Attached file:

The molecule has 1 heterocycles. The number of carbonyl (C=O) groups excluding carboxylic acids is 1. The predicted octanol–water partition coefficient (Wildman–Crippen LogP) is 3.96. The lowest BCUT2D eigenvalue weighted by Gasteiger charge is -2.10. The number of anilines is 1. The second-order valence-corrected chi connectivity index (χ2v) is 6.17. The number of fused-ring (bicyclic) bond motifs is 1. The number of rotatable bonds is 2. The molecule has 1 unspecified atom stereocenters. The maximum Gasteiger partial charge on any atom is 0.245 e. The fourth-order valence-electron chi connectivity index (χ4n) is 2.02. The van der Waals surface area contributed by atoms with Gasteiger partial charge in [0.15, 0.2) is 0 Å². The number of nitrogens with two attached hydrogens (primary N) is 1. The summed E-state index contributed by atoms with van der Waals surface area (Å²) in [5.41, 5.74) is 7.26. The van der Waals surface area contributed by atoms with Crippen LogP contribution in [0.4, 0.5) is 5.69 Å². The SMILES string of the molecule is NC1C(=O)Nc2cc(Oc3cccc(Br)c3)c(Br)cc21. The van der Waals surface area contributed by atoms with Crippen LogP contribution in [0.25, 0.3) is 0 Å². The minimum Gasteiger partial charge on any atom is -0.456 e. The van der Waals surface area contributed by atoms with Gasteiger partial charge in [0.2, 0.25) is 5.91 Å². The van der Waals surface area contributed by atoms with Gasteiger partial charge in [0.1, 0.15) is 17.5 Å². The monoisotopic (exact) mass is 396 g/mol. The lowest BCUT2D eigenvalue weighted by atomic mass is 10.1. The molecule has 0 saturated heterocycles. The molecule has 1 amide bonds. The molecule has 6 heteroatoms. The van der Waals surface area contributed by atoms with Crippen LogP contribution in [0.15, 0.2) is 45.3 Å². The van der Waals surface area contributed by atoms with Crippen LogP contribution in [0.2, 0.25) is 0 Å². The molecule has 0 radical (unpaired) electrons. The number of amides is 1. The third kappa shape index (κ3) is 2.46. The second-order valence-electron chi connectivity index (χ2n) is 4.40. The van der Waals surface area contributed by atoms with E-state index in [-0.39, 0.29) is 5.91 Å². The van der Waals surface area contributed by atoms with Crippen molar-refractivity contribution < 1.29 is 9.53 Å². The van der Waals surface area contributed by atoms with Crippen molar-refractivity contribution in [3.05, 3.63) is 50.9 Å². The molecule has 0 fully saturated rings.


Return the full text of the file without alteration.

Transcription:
The molecule has 1 heterocycles. The number of carbonyl (C=O) groups excluding carboxylic acids is 1. The predicted octanol–water partition coefficient (Wildman–Crippen LogP) is 3.96. The lowest BCUT2D eigenvalue weighted by Gasteiger charge is -2.10. The number of anilines is 1. The second-order valence-corrected chi connectivity index (χ2v) is 6.17. The number of fused-ring (bicyclic) bond motifs is 1. The number of rotatable bonds is 2. The molecule has 1 unspecified atom stereocenters. The maximum Gasteiger partial charge on any atom is 0.245 e. The fourth-order valence-electron chi connectivity index (χ4n) is 2.02. The van der Waals surface area contributed by atoms with Gasteiger partial charge in [0.15, 0.2) is 0 Å². The number of nitrogens with two attached hydrogens (primary N) is 1. The summed E-state index contributed by atoms with van der Waals surface area (Å²) in [5.41, 5.74) is 7.26. The van der Waals surface area contributed by atoms with Crippen LogP contribution in [0.4, 0.5) is 5.69 Å². The SMILES string of the molecule is NC1C(=O)Nc2cc(Oc3cccc(Br)c3)c(Br)cc21. The van der Waals surface area contributed by atoms with Crippen LogP contribution in [0.25, 0.3) is 0 Å². The minimum Gasteiger partial charge on any atom is -0.456 e. The van der Waals surface area contributed by atoms with Gasteiger partial charge in [0.2, 0.25) is 5.91 Å². The van der Waals surface area contributed by atoms with Gasteiger partial charge in [0.1, 0.15) is 17.5 Å². The monoisotopic (exact) mass is 396 g/mol. The lowest BCUT2D eigenvalue weighted by atomic mass is 10.1. The molecule has 0 saturated heterocycles. The molecule has 1 amide bonds. The molecule has 6 heteroatoms. The van der Waals surface area contributed by atoms with Crippen LogP contribution in [0.15, 0.2) is 45.3 Å². The van der Waals surface area contributed by atoms with Crippen LogP contribution in [0.2, 0.25) is 0 Å². The molecule has 0 radical (unpaired) electrons. The number of amides is 1. The third kappa shape index (κ3) is 2.46. The second-order valence-electron chi connectivity index (χ2n) is 4.40. The van der Waals surface area contributed by atoms with E-state index in [-0.39, 0.29) is 5.91 Å². The van der Waals surface area contributed by atoms with Crippen molar-refractivity contribution < 1.29 is 9.53 Å². The van der Waals surface area contributed by atoms with Crippen molar-refractivity contribution in [3.05, 3.63) is 50.9 Å². The molecule has 0 fully saturated rings.